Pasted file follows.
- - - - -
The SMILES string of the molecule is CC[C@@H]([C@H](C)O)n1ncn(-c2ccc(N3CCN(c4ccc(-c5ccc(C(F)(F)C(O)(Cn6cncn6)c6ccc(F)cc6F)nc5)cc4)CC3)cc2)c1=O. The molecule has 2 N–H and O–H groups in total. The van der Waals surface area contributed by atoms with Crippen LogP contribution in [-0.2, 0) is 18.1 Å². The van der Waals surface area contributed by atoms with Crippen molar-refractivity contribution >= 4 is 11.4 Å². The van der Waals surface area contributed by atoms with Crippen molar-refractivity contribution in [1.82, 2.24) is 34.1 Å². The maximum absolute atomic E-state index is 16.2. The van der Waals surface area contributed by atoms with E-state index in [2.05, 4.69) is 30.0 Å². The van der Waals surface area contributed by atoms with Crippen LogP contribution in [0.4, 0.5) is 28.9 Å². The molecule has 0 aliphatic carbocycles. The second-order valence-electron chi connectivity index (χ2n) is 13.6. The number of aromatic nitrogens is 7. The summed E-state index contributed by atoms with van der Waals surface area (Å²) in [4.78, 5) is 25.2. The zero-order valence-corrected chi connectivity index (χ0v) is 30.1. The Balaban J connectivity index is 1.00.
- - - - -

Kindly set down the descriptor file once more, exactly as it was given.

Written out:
The SMILES string of the molecule is CC[C@@H]([C@H](C)O)n1ncn(-c2ccc(N3CCN(c4ccc(-c5ccc(C(F)(F)C(O)(Cn6cncn6)c6ccc(F)cc6F)nc5)cc4)CC3)cc2)c1=O. The molecule has 2 N–H and O–H groups in total. The van der Waals surface area contributed by atoms with Crippen LogP contribution in [-0.2, 0) is 18.1 Å². The van der Waals surface area contributed by atoms with Crippen molar-refractivity contribution >= 4 is 11.4 Å². The van der Waals surface area contributed by atoms with Crippen molar-refractivity contribution in [1.82, 2.24) is 34.1 Å². The maximum absolute atomic E-state index is 16.2. The van der Waals surface area contributed by atoms with E-state index in [2.05, 4.69) is 30.0 Å². The van der Waals surface area contributed by atoms with Crippen LogP contribution in [0.4, 0.5) is 28.9 Å². The molecule has 0 aliphatic carbocycles. The second-order valence-electron chi connectivity index (χ2n) is 13.6. The number of aromatic nitrogens is 7. The summed E-state index contributed by atoms with van der Waals surface area (Å²) in [4.78, 5) is 25.2. The zero-order valence-corrected chi connectivity index (χ0v) is 30.1. The Balaban J connectivity index is 1.00.